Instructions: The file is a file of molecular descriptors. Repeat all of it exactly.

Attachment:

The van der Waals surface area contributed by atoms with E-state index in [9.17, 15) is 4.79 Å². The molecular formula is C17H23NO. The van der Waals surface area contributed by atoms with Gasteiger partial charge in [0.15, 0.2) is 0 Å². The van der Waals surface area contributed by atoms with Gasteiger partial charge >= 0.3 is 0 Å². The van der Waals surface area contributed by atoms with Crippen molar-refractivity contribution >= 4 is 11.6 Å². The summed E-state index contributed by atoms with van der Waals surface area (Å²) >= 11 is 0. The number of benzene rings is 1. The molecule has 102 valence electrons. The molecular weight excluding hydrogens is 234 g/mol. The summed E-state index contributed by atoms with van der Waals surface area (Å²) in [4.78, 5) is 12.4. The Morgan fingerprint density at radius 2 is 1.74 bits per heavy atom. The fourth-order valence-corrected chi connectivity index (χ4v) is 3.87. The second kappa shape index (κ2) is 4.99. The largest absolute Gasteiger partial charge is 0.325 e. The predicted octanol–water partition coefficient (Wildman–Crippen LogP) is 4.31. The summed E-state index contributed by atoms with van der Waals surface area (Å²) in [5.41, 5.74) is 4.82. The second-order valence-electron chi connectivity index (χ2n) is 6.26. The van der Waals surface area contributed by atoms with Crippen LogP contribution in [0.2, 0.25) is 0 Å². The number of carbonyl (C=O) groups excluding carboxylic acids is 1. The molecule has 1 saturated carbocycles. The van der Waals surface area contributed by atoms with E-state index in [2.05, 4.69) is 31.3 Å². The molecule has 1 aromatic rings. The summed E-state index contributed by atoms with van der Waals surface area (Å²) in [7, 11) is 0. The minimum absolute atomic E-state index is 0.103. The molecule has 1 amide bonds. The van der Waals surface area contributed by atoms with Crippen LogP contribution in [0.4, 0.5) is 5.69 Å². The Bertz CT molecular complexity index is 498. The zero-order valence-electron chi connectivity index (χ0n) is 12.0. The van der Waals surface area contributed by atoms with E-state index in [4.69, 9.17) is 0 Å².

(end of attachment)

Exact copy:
The van der Waals surface area contributed by atoms with E-state index in [9.17, 15) is 4.79 Å². The molecular formula is C17H23NO. The van der Waals surface area contributed by atoms with Gasteiger partial charge in [0.15, 0.2) is 0 Å². The van der Waals surface area contributed by atoms with Gasteiger partial charge >= 0.3 is 0 Å². The van der Waals surface area contributed by atoms with Crippen molar-refractivity contribution >= 4 is 11.6 Å². The summed E-state index contributed by atoms with van der Waals surface area (Å²) >= 11 is 0. The number of benzene rings is 1. The molecule has 102 valence electrons. The molecular weight excluding hydrogens is 234 g/mol. The summed E-state index contributed by atoms with van der Waals surface area (Å²) in [4.78, 5) is 12.4. The Morgan fingerprint density at radius 2 is 1.74 bits per heavy atom. The fourth-order valence-corrected chi connectivity index (χ4v) is 3.87. The second kappa shape index (κ2) is 4.99. The largest absolute Gasteiger partial charge is 0.325 e. The predicted octanol–water partition coefficient (Wildman–Crippen LogP) is 4.31. The summed E-state index contributed by atoms with van der Waals surface area (Å²) in [5.41, 5.74) is 4.82. The second-order valence-electron chi connectivity index (χ2n) is 6.26. The van der Waals surface area contributed by atoms with Crippen LogP contribution in [0.2, 0.25) is 0 Å². The number of carbonyl (C=O) groups excluding carboxylic acids is 1. The molecule has 1 saturated carbocycles. The van der Waals surface area contributed by atoms with E-state index in [2.05, 4.69) is 31.3 Å². The molecule has 1 aromatic rings. The summed E-state index contributed by atoms with van der Waals surface area (Å²) in [7, 11) is 0. The minimum absolute atomic E-state index is 0.103. The molecule has 1 amide bonds. The van der Waals surface area contributed by atoms with Crippen LogP contribution in [0.4, 0.5) is 5.69 Å². The Bertz CT molecular complexity index is 498. The zero-order valence-electron chi connectivity index (χ0n) is 12.0. The van der Waals surface area contributed by atoms with E-state index in [4.69, 9.17) is 0 Å².